Sometimes when it comes to dining on a cruise ship, the biggest challenge can be figuring out what everybody in your party is in the mood for.
Main dining room menus do their best to offer a little something for everyone, but specialty restaurants — whether complimentary or at an additional charge — tend to be more specialized.
But Chibang!, one of several new venues on Carnival Cruise Line’s Mardi Gras, shakes things up a bit by offering two distinct styles of food — Chinese and Mexican — on one menu. Best of all? At least for the time being, this great little spot is included in your cruise fare.
Chibang was open for lunch on sea days and dinner every night for our cruise. We wanted to try both the lunch and dinner menus, so we visited Chibang twice.
Chibang offers a sit-down lunch at which you place your order by indicating on a paper menu what you’d like to order.
There are two menus — one with the Chinese selections, the other offering Mexican — which are in some ways very similar to one another.
There are standard noodle or burrito bowls, or you can opt to “Make Your Own” by selecting the protein, noodles, vegetables and sauce you’d like and indicating if you’d like it stir-fried or in a broth. Each menu also offers a dessert.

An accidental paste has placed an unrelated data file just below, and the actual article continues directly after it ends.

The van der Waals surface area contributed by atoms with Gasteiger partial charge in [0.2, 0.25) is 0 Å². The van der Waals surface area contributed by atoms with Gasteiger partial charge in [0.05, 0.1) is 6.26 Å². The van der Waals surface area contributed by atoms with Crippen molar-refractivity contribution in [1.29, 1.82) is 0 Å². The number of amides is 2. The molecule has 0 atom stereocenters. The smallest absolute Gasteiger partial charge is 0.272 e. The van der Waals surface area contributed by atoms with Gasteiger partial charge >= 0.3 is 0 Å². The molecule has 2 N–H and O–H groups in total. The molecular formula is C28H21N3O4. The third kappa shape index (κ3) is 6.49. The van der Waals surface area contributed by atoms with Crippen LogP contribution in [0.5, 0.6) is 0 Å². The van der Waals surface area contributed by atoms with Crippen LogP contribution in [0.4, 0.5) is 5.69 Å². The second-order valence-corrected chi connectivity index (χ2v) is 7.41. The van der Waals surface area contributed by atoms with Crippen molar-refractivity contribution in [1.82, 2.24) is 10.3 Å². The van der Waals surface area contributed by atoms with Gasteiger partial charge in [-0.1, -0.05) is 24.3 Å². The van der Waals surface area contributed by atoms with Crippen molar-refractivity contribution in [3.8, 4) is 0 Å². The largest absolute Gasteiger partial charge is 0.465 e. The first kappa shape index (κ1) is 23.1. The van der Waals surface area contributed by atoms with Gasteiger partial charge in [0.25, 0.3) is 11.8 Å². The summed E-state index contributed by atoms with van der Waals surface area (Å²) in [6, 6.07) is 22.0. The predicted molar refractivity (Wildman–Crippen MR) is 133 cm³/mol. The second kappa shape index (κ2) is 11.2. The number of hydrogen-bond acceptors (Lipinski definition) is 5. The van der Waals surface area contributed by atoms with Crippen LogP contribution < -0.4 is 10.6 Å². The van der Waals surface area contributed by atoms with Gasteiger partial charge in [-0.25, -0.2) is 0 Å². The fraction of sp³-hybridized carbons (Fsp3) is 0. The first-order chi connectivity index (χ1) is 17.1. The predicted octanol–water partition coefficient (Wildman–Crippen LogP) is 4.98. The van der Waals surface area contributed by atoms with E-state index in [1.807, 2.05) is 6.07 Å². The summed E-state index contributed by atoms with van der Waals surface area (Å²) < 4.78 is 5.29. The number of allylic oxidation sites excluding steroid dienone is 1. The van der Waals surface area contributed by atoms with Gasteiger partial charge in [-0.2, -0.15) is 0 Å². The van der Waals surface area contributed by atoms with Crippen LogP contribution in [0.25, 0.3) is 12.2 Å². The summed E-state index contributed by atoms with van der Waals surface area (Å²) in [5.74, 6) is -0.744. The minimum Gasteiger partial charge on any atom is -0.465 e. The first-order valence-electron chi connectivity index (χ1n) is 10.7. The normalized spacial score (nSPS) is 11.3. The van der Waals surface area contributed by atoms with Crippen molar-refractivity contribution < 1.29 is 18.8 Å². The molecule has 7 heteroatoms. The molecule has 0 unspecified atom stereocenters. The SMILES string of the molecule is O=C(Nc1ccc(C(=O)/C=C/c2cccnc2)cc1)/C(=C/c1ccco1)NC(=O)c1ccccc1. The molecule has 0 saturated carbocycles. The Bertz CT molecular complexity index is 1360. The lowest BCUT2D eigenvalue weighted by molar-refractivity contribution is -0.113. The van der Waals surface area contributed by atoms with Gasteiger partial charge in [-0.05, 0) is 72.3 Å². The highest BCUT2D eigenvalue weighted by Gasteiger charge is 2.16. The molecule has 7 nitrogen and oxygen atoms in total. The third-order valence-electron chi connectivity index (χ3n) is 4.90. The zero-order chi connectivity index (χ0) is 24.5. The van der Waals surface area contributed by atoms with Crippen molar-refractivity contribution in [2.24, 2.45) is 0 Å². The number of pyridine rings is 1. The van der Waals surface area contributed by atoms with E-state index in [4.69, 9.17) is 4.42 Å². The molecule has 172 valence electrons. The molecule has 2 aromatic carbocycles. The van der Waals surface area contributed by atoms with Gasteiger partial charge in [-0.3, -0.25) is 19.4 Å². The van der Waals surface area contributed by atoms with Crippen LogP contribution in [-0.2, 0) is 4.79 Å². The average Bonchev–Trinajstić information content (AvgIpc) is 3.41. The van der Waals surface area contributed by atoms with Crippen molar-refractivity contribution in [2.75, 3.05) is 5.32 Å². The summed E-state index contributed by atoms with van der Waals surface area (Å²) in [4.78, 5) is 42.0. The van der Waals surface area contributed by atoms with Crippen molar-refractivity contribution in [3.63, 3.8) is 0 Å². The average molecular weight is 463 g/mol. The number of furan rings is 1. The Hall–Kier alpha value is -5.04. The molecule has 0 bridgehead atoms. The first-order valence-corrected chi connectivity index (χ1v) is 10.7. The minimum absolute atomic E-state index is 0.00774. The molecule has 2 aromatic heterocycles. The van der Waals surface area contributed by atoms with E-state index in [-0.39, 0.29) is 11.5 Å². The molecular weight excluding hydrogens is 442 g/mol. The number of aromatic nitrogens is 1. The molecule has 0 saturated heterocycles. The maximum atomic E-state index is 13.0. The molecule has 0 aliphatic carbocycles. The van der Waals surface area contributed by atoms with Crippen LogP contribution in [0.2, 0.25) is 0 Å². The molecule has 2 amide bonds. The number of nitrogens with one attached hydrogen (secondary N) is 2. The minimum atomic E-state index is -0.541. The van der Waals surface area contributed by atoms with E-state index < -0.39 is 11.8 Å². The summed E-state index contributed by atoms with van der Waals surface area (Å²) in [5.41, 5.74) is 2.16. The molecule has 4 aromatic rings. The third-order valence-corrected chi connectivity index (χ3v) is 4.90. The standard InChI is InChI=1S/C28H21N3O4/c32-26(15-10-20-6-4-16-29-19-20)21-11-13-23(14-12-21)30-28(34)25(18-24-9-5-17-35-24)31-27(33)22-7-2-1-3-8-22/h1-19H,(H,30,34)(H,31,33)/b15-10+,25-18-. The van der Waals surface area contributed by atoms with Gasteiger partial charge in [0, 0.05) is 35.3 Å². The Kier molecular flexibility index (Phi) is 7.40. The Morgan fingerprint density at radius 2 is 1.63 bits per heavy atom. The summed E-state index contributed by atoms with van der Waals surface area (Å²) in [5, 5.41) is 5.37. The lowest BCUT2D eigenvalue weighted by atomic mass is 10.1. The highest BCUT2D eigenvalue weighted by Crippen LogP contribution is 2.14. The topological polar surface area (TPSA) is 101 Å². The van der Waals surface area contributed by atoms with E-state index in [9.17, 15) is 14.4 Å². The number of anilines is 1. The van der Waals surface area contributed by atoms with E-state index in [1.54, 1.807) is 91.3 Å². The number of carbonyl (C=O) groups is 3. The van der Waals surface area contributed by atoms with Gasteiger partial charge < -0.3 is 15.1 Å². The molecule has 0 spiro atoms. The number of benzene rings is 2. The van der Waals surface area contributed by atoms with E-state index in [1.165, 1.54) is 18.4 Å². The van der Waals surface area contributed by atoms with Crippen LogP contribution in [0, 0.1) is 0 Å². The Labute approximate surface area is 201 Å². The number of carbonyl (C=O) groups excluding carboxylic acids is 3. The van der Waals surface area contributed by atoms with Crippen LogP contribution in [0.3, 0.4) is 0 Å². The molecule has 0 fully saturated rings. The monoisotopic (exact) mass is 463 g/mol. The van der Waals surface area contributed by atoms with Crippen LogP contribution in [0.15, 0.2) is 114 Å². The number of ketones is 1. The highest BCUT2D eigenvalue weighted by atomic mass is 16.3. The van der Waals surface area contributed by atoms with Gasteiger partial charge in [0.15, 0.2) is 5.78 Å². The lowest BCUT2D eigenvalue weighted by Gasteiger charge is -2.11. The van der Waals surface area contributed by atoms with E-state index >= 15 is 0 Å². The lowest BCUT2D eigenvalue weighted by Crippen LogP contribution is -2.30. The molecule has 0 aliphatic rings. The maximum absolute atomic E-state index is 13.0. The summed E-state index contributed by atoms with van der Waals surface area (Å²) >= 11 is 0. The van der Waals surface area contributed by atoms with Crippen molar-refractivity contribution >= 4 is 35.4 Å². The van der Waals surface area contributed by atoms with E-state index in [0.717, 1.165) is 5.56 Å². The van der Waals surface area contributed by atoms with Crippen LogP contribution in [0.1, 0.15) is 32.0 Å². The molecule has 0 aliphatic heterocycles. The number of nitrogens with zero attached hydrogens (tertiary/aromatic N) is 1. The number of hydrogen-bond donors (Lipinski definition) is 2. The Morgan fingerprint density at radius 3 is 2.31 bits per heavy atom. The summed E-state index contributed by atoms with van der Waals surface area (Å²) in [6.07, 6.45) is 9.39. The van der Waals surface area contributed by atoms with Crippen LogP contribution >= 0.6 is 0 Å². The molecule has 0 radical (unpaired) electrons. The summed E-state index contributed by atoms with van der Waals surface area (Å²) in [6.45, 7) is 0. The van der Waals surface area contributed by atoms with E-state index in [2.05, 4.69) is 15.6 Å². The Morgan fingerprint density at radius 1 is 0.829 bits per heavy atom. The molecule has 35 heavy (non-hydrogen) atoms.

Good thing I skipped breakfast, because I wanted to try both the Chinese and Mexican “Make Your Own” options as well as the desserts.
The burrito bowl and noodle bowl were each good, but I liked the noodle bowl better. Next time I’m on Mardi Gras, I do want to try my Chinese bowl made in broth instead of stir-fried, as I didn’t get to try that this time.
Dessert wise, the Churro Y Helado was not very exciting. It was fine, but the churro wasn’t fresh so it wasn’t as delicious as it could have been.
The other dessert, Flan Caramel, wasn’t anything particularly special but was decent as far as flans go. Between the two, I’d recommend the flan.
Dinner at Chibang was a traditional sit-down restaurant experience. The menu, as everywhere else on the ship, was pulled up on my phone via QR code, which made ordering from this restaurant a little bit awkward as I wanted appetizers, mains and all the desserts from both the Mexican and Chinese menus which are laid out separately.
DINNER MENU: Chibang Chinese & Mexican Restaurant on Mardi Gras
We tried a pretty wide range of dishes from the dinner menus, and the quality definitely ran the gamut. The “mehs” were the Simple Greens Salad, Queso Fundido, Tacos de Carnitas and Chocolate C-Bang dessert (more on that in a moment).
The “goods” were the Slow-Braised Pork Belly, Singapore Chili Shrimp, Camarones (shrimp) Diablo and Crema Catalana.
The “greats” were the Mapo Tofu (get it with the noodles), Pescado Frito and Coconut Tres Leches. And yes, we did actually eat everything!
Remember I mentioned the Chocolage C-Bang dessert?
This was a very big disappointment for me as I really like chocolate and, whether we got a serving that had been overcooked or left sitting out for too long, this was dry and boring and definitely not worth the calories.